Nation [ethnic groups] will rise against nation [ethnic groups], and kingdom against kingdom. There will be great earthquakes, famines and pestilences in various places, and fearful events and great signs from heaven. – Jesus of Nazareth
OK, folks, we will lay it on the anvil.
We are not afraid of being wrong, which is often the case, as we have internalized the key to longevity is to cut your losses quickly. That is the essence of being a trader. Nobody knows the future but you need to act as if you do in order to have the confidence to pull the trigger.
Furthermore, we don’t suffer the recency bias from being wrong in the November 2016 election and therefore not afraid and don’t have to hedge our analysis. If we are wrong, we move on. Punto!
If women and the young turn out in November, we won’t be, however.
Our conclusions are not influenced by our partisanship (though always impossible to exclude all bias) and not wishful thinking but positive analysis based on the data, recent trends, and probabilities, sprinkled with some political intuition.
BREXIT ain’ gonna happen. The political extremes on both ends have “woke” the sleepy and complacent middle, women, and the young.
We believe you will see the results in the upcoming “November to Remember” midterms.
A second vote on BREXIT is an uphill battle, but if the Trump administration gets “bitch slapped” in the November midterms the momentum and pressure for a new BREXIT vote will build, in our opinion.
Theresa May’s government has ruled out a second referendum on membership, saying it would be an undemocratic denial of the result of the June 2016 Brexit referendum, which voted 52-48 in favour of leaving. The main opposition Labour party also officially remains opposed, although Keir Starmer, shadow Brexit secretary, last month said the party had not ruled out supporting a new vote. – FT
Young Voters The Key In The U.S. November Midterms
It’s all up to young voters turning out in November. If they would have voted in the first BREXIT referendum, we wouldn’t be having half of this conversation.
It has been estimated that only 36 per cent of people in the 18 – 24 year old category voted in the EU referendum. 64 per cent of young people did not bother to take themselves down to the polling station and place their vote – Independent
It does look like the youth are finally getting fired up, at least, in the States.
So far, the data point to a surge in political engagement, intention to vote and outreach between friends to encourage voting. Gen Zers may be voting for the first time, but they are certainly not new to politics. – The Conversation
The jury is still out on whether their older brothers and sisters, the millennials, will get off their arse and get to the polls.
In the 60+ age demographic, almost 90 per cent of eligible voters cast their ballots, but, at the other end of the scale, only 25 per cent of millennials took the time to vote. – Global News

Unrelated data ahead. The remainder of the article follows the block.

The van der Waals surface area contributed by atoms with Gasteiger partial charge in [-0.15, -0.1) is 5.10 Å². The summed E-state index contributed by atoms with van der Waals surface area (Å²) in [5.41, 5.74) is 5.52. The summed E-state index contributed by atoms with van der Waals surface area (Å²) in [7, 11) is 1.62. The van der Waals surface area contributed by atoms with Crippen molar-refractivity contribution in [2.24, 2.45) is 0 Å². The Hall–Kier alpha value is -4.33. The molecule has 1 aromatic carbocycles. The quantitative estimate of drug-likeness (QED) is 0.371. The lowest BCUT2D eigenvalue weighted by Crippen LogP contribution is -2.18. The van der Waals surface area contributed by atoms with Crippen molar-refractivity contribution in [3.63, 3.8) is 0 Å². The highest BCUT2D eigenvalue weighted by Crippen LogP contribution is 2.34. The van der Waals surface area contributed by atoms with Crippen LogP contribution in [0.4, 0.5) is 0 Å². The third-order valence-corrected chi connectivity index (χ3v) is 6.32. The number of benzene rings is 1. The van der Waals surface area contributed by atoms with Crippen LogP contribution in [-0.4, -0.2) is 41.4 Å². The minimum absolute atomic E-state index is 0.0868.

Bad freaking citizenship, millennials. Do they enjoy being slaves to their senior political taskmasters and enjoy laying down in the Clash of Generations? Just askin’.
Indeed, if there is one sentiment that unites the crises in Europe and America it is a powerful sense of “baby boomers behaving badly” — a powerful sense that the generation that came of age in the last 50 years, my generation, will be remembered most for the incredible bounty and freedom it received from its parents and the incredible debt burden and constraints it left on its kids. – Thomas Friedman, NY Times
Moreover, millennials have no right to complain the leadership of the Democratic Party is dominated by septuagenarians, octogenarians, and soon to be, nonagenarians. Shut up and vote!
The Lavender Wave
We are expecting a Lavender Wave (pink plus blue) in the November midterm. The die is cast with the women’s vote, now let’s see if the young show up.
The political arithmetic seems pretty simple to us. Women and the young will Trump old white men, that is if they show up.
- Women vote in higher numbers than men and have done so in every election since 1964. In 2016, 9.9 million more women than men voted. Women have voted at higher rates than men since 1980. In 2016, 63.3% of eligible female adults went to the polls, compared to 59.3% of eligible male adults. Even in midterm elections, when voter turnout is lower among men and women, women vote in higher numbers and at higher rates than men.
- More women than men register to vote. Some 83.8 million women were registered to vote in 2016, compared to 73.8 million men. – Footnotes
The Young And The Left
Simple math. Where are we wrong?
After the November to Remember, EXIT the BREXIT will take center stage.
The political tectonics are about to shift, folks, and you heard it here first.
No Sugar Coating It
Our recommendation to the one percenters and the comfortably
numbretired baby boomers, who have bequeathed to and saddled the younger generations with massive pension and public sector debt liabilities?
By the way, not priced.